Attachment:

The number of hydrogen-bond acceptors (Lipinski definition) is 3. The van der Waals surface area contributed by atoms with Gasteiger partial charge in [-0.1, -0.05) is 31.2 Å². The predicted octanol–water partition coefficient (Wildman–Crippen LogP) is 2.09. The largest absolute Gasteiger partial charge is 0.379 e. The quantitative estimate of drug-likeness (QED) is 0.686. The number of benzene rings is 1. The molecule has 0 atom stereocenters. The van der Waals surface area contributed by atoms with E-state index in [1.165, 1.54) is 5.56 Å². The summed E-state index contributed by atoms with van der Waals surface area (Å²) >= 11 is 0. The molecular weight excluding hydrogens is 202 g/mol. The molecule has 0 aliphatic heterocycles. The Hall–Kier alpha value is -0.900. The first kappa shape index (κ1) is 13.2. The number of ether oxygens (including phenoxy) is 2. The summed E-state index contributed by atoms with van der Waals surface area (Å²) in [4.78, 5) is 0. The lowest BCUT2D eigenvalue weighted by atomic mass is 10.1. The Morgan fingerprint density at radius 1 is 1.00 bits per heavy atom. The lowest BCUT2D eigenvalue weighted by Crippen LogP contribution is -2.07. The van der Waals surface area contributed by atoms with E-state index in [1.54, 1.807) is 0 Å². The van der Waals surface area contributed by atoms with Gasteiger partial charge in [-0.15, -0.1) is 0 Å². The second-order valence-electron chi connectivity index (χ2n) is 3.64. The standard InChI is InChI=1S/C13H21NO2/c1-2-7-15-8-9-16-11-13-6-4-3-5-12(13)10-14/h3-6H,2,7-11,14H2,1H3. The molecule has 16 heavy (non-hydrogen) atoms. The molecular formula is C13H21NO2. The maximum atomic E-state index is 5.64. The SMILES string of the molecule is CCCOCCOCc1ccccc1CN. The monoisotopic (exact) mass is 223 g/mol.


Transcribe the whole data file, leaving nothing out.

The number of hydrogen-bond acceptors (Lipinski definition) is 3. The van der Waals surface area contributed by atoms with Gasteiger partial charge in [-0.1, -0.05) is 31.2 Å². The predicted octanol–water partition coefficient (Wildman–Crippen LogP) is 2.09. The largest absolute Gasteiger partial charge is 0.379 e. The quantitative estimate of drug-likeness (QED) is 0.686. The number of benzene rings is 1. The molecule has 0 atom stereocenters. The van der Waals surface area contributed by atoms with E-state index in [1.165, 1.54) is 5.56 Å². The summed E-state index contributed by atoms with van der Waals surface area (Å²) >= 11 is 0. The molecular weight excluding hydrogens is 202 g/mol. The molecule has 0 aliphatic heterocycles. The Hall–Kier alpha value is -0.900. The first kappa shape index (κ1) is 13.2. The number of ether oxygens (including phenoxy) is 2. The summed E-state index contributed by atoms with van der Waals surface area (Å²) in [4.78, 5) is 0. The lowest BCUT2D eigenvalue weighted by atomic mass is 10.1. The Morgan fingerprint density at radius 1 is 1.00 bits per heavy atom. The lowest BCUT2D eigenvalue weighted by Crippen LogP contribution is -2.07. The van der Waals surface area contributed by atoms with E-state index in [1.54, 1.807) is 0 Å². The van der Waals surface area contributed by atoms with Gasteiger partial charge in [-0.15, -0.1) is 0 Å². The second-order valence-electron chi connectivity index (χ2n) is 3.64. The standard InChI is InChI=1S/C13H21NO2/c1-2-7-15-8-9-16-11-13-6-4-3-5-12(13)10-14/h3-6H,2,7-11,14H2,1H3. The molecule has 16 heavy (non-hydrogen) atoms. The molecular formula is C13H21NO2. The maximum atomic E-state index is 5.64. The SMILES string of the molecule is CCCOCCOCc1ccccc1CN. The monoisotopic (exact) mass is 223 g/mol.